Janet Lim Napoles is now on the run. That makes her the perfect fall guy for the P10-billion “pork barrel scam” that is rocking the Philippines’ political establishment. A high-profile fugitive attracts all the attention and, not necessarily living up to the principle of scientific criminal investigation, all law enforcement resources. Never mind that the pork barrel “scam” is a product of a systemic issue of which Napoles (if the allegations are true) is but one cog in a vast kleptocratic clockwork, The deeply-institutionalised thievery that is Philippine-style pork barrel politics has the following key components in its gravy train:
The President of the Philippines – who formulates the National Budget and consistently includes the pork barrel as a significant chunk of it year in and year out.
Philippine Congress – the state body that, amazingly, approves the National Budget, a big chunk of which involves the very funds that end up in its members’ secret bank accounts.
The Philippines’ financial system – a black-box conduit for mob funds that is hopelessly convoluted by archaic secrecy laws, lax and corrupt regulatory bodies, and tight family ties (many with links to the very law enforcement offices currently “investigating” this case) that greases the cogs.
Where does Napoles fit in the above?
Whatever the answer to that question is does not really matter. She is all but one item in what should be a long list of persons of interest in this case — perhaps one that includes bank executives, NGO managers and sponsors, senators and House representatives, and last but certainly not the least, President Benigno Simeon “BS” Aquino III himself. The latter is where the buck stops as the old cliche goes. BS Aquino, after all, is the man who submits the National Budget proposal and, as such, is the ultimate originator of the pork barrel allocations to begin with. This is the very same man who back in 2010 prematurely trumpeted his place in history as the country’s unprecedented Corruption Killer. Midway through his term, one can say that President BS Aquino is certainly living up to his two-letter initials.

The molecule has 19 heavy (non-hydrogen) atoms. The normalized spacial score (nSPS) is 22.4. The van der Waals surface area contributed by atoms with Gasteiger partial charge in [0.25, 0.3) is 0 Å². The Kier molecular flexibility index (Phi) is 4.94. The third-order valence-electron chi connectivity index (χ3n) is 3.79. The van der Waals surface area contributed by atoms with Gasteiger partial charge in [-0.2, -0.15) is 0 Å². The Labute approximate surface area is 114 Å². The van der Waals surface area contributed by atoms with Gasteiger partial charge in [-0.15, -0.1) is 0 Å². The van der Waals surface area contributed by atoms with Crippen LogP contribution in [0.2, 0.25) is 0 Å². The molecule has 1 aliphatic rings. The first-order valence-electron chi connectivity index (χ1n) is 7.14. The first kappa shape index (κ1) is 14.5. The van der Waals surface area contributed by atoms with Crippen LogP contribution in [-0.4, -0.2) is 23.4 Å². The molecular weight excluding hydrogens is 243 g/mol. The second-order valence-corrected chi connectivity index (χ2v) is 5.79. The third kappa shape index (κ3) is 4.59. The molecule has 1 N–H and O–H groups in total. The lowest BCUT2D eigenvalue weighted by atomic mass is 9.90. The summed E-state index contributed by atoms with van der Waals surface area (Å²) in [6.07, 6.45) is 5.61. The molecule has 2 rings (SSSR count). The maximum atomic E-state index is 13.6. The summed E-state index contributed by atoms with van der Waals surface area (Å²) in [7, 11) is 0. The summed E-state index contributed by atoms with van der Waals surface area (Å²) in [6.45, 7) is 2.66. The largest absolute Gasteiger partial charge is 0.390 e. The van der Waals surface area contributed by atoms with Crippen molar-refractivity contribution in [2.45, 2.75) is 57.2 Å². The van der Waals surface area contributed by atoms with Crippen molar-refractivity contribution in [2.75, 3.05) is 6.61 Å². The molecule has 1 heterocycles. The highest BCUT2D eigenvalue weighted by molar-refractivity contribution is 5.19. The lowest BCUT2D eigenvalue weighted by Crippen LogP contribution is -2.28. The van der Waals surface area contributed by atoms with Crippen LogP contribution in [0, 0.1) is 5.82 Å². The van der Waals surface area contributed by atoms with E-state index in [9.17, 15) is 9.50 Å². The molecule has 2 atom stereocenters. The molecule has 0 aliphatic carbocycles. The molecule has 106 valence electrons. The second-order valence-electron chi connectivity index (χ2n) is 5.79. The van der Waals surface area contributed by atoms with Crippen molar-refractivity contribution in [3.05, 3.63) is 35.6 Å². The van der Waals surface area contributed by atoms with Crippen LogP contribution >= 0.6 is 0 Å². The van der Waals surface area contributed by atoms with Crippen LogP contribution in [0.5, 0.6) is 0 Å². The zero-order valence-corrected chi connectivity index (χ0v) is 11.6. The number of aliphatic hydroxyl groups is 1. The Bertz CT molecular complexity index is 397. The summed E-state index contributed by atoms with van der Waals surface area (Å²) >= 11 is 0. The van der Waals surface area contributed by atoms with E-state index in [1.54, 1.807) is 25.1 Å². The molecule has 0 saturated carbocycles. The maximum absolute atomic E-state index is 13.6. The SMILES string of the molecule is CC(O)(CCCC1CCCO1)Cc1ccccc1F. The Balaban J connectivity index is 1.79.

Either way Napoles is screwed. Her now being a fugitive makes her guilty as sin in the Court of Public Opinion. But if she had willingly submitted to the Philippines’ criminal justice system’s “due process” (a proven oxymoron in the Philippines looking back the last couple of years) she would’ve simply gotten a fair trial followed by a fair hanging. The very way with which the Department of Justice exhibited its goal to “arrest” Napoles is, itself, suspect. Why, after all, did a big fanfare-surrounded announcement of the issuance of this arrest warrant have to be made? It is hardly surprising under this light that Napoles had the time to make arrangements for her quick escape.
This is a country after all where crooks rely on family ties and the Philippines’ traditional feudal social infrastructure to remain above the law. Unfortunately, Filipinos’ small-minded approaches to “rooting out” corruption is hardly one that involves a systematic effort. It is based more on personalities — smear campaigns, publicity stunts, media placements, and good old-fashioned demagoguery to distract a famously daft Filipino public from the system of crime itself and focus, instead, on an arbitrary strawman. Unfortunately for Napoles, she is the Strawman of the Month.
Of course, this cat-and-mouse telenovela currently gripping the nation’s finest minds will not be complete without casting the Top Cat — Department of Justice Secretary Leila De Lima who is now in her moment. Tough luck for the country’s top copper. She has a boss who has his hands tied by family ties as her speckled record of trying to get her boss to walk the walk shows….
We were impressed at how [de Lima] pushed the administration to get to the bottom of how a fugitive senator was able to flee the country and then return with no known records whatsoever.
She also handled well the investigation into who really was to blame for the botched rescue operations during the Luneta hostage crisis three years ago. Her report was swift and unequivocal: several officials were in breach of their mandate, and they had to be made accountable.
Unfortunately, her boss, President Aquino, rebuffed her recommendations on both occasions. He quickly rekindled his friendship with the senator—the arrest warrant for whom was voided shortly after he resurfaced. There was no more discussion on why and how a lawmaker would even trifle with the legal and law enforcement systems for his personal benefit.
Similarly, the recommendations to sanction some of the President’s allies fell on deaf ears as they were given mere slaps on the wrist.
Is Napoles really the bad guy here? She is, perhaps, in her small way if the allegations are true. But the real BIG BAD GUY here is the person and his minions who have it entirely within their power to put an end to the disbursement of the Priority Development Assistance Funds (PDAF) — the pork barrel that has become the whole singular point of Congressional politics.
Why is it that all the obvious solutions to Philippine wretchedness are not taken?
It is because Filipinos choose to dance to the tune of the powers-that-be and focus on small fish like Janet Lim Napoles rather than maintain a sniper-like focus on the real crooks that run the country.
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